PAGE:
I miss the press. To be more accurate, I miss the presentation of facts, absence of opinion, absence of speculation.

I don’t think anyone can argue that the way news is presented is like it was two or three decades ago. I was very young during Watergate and I have studied how it unfolded and the effects it had on the elections that followed. The reporters worked hard to verify information they gathered. Sometimes they had to backtrack and start over again, but they never gave up and never published anything they could not back up. There was no rumor or conjecture, just facts.

Since then, we have seen a proliferation of the 24-hour news cycle. It is continuous and impatient and in a rush to be the first and only mostly correct, pushing aside troublesome bits of information that don’t support a narrative. News sites are now divided into different camps of all political persuasions, each presenting their own facts, opinions or messages. I am not sure if this is a cause or result of the division of our country.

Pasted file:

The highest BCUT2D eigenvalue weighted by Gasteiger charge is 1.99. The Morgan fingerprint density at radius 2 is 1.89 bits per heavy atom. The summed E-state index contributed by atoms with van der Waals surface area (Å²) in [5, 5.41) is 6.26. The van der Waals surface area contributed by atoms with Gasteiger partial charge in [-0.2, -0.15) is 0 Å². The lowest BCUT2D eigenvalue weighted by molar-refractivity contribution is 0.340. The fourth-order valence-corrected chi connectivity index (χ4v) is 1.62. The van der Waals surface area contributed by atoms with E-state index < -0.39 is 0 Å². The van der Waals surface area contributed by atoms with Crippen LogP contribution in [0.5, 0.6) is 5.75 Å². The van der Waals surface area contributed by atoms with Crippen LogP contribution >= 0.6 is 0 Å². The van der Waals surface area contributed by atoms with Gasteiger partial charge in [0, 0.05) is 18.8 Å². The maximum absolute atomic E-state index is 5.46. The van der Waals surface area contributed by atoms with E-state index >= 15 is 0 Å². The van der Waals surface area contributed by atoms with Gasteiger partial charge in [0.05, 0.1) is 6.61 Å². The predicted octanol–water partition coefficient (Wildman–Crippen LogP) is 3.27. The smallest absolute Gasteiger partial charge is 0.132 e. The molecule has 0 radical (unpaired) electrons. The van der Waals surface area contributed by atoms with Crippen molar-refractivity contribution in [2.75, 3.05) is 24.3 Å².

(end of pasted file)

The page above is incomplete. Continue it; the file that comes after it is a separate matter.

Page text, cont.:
From the earliest days of our country, the press was looked upon as a crucial element to our society. To hold our government accountable, to provide information to the citizens on the inner workings – over the past decade or so, I have seen lots of reporting, commentary and broadcasting, but not much journalism. The art of taking an issue, peeling back the layers to get the facts and to inform the public appears to have gone. You must really hunt for the rare, random acts of journalism in the mosh pit of the news cycle. To me, it stands true that if you can determine the political persuasion of the reporter, they have not done their job.

Michael Buhelt

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